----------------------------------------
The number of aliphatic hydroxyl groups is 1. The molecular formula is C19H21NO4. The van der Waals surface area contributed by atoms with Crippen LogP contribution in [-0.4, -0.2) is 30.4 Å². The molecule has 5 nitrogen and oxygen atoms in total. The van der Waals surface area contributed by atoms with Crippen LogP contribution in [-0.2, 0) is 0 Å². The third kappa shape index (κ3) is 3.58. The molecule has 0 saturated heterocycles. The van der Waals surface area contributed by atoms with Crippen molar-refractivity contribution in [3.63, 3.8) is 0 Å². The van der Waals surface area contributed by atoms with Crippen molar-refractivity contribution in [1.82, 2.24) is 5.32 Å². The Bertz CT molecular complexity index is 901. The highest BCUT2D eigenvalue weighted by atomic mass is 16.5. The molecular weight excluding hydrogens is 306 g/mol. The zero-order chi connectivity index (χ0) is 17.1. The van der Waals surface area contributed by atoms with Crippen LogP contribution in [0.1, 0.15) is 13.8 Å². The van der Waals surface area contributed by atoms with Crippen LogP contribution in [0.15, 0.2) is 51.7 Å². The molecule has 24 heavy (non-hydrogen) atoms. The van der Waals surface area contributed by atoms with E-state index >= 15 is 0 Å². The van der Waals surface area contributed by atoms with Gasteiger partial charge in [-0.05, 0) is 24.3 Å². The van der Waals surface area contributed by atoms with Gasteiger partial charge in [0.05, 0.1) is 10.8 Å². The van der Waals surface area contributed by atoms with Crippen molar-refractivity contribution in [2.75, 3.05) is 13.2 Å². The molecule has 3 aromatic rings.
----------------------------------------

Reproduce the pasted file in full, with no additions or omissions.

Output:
The number of aliphatic hydroxyl groups is 1. The molecular formula is C19H21NO4. The van der Waals surface area contributed by atoms with Crippen LogP contribution in [-0.4, -0.2) is 30.4 Å². The molecule has 5 nitrogen and oxygen atoms in total. The van der Waals surface area contributed by atoms with Crippen LogP contribution in [-0.2, 0) is 0 Å². The third kappa shape index (κ3) is 3.58. The molecule has 0 saturated heterocycles. The van der Waals surface area contributed by atoms with Crippen molar-refractivity contribution in [3.63, 3.8) is 0 Å². The van der Waals surface area contributed by atoms with Crippen molar-refractivity contribution in [1.82, 2.24) is 5.32 Å². The Bertz CT molecular complexity index is 901. The highest BCUT2D eigenvalue weighted by atomic mass is 16.5. The molecular weight excluding hydrogens is 306 g/mol. The zero-order chi connectivity index (χ0) is 17.1. The van der Waals surface area contributed by atoms with Crippen LogP contribution in [0.1, 0.15) is 13.8 Å². The van der Waals surface area contributed by atoms with Crippen LogP contribution in [0.15, 0.2) is 51.7 Å². The molecule has 24 heavy (non-hydrogen) atoms. The van der Waals surface area contributed by atoms with E-state index >= 15 is 0 Å². The van der Waals surface area contributed by atoms with Gasteiger partial charge in [-0.05, 0) is 24.3 Å². The van der Waals surface area contributed by atoms with Gasteiger partial charge in [0.05, 0.1) is 10.8 Å². The van der Waals surface area contributed by atoms with Crippen molar-refractivity contribution in [2.75, 3.05) is 13.2 Å². The molecule has 3 aromatic rings.